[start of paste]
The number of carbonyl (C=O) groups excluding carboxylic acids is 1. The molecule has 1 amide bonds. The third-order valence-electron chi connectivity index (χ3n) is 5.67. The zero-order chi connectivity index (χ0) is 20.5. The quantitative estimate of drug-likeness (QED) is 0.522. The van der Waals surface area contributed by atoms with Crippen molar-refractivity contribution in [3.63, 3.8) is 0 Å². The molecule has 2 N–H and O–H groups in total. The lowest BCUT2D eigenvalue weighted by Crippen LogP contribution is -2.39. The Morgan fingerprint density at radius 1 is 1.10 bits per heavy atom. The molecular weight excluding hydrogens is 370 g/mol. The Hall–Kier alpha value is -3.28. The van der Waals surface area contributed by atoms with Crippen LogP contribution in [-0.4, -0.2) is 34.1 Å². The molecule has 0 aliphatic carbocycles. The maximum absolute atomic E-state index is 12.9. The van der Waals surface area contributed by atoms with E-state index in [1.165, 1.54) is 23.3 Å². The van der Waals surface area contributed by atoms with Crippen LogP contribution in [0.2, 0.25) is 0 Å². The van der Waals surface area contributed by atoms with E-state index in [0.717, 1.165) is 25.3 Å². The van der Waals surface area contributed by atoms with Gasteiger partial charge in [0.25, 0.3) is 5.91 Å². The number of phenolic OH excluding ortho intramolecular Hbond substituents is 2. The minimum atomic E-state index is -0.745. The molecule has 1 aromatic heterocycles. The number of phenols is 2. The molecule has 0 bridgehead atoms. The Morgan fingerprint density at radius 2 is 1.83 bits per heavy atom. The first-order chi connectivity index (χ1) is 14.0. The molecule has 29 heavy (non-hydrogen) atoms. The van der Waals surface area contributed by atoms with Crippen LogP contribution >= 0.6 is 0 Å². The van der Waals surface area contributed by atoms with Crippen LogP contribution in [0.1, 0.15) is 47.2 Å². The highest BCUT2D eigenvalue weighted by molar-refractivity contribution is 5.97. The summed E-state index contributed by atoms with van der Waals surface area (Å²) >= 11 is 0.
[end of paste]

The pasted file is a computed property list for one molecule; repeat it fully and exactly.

The number of carbonyl (C=O) groups excluding carboxylic acids is 1. The molecule has 1 amide bonds. The third-order valence-electron chi connectivity index (χ3n) is 5.67. The zero-order chi connectivity index (χ0) is 20.5. The quantitative estimate of drug-likeness (QED) is 0.522. The van der Waals surface area contributed by atoms with Crippen molar-refractivity contribution in [3.63, 3.8) is 0 Å². The molecule has 2 N–H and O–H groups in total. The lowest BCUT2D eigenvalue weighted by Crippen LogP contribution is -2.39. The Morgan fingerprint density at radius 1 is 1.10 bits per heavy atom. The molecular weight excluding hydrogens is 370 g/mol. The Hall–Kier alpha value is -3.28. The van der Waals surface area contributed by atoms with Crippen LogP contribution in [-0.4, -0.2) is 34.1 Å². The molecule has 0 aliphatic carbocycles. The maximum absolute atomic E-state index is 12.9. The van der Waals surface area contributed by atoms with E-state index in [1.165, 1.54) is 23.3 Å². The van der Waals surface area contributed by atoms with Crippen LogP contribution in [0.2, 0.25) is 0 Å². The van der Waals surface area contributed by atoms with E-state index in [0.717, 1.165) is 25.3 Å². The van der Waals surface area contributed by atoms with Gasteiger partial charge in [0.25, 0.3) is 5.91 Å². The number of phenolic OH excluding ortho intramolecular Hbond substituents is 2. The minimum atomic E-state index is -0.745. The molecule has 1 aromatic heterocycles. The number of phenols is 2. The molecule has 0 bridgehead atoms. The Morgan fingerprint density at radius 2 is 1.83 bits per heavy atom. The first-order chi connectivity index (χ1) is 14.0. The molecule has 29 heavy (non-hydrogen) atoms. The van der Waals surface area contributed by atoms with Crippen LogP contribution >= 0.6 is 0 Å². The van der Waals surface area contributed by atoms with Crippen LogP contribution in [0.1, 0.15) is 47.2 Å². The highest BCUT2D eigenvalue weighted by molar-refractivity contribution is 5.97. The summed E-state index contributed by atoms with van der Waals surface area (Å²) >= 11 is 0.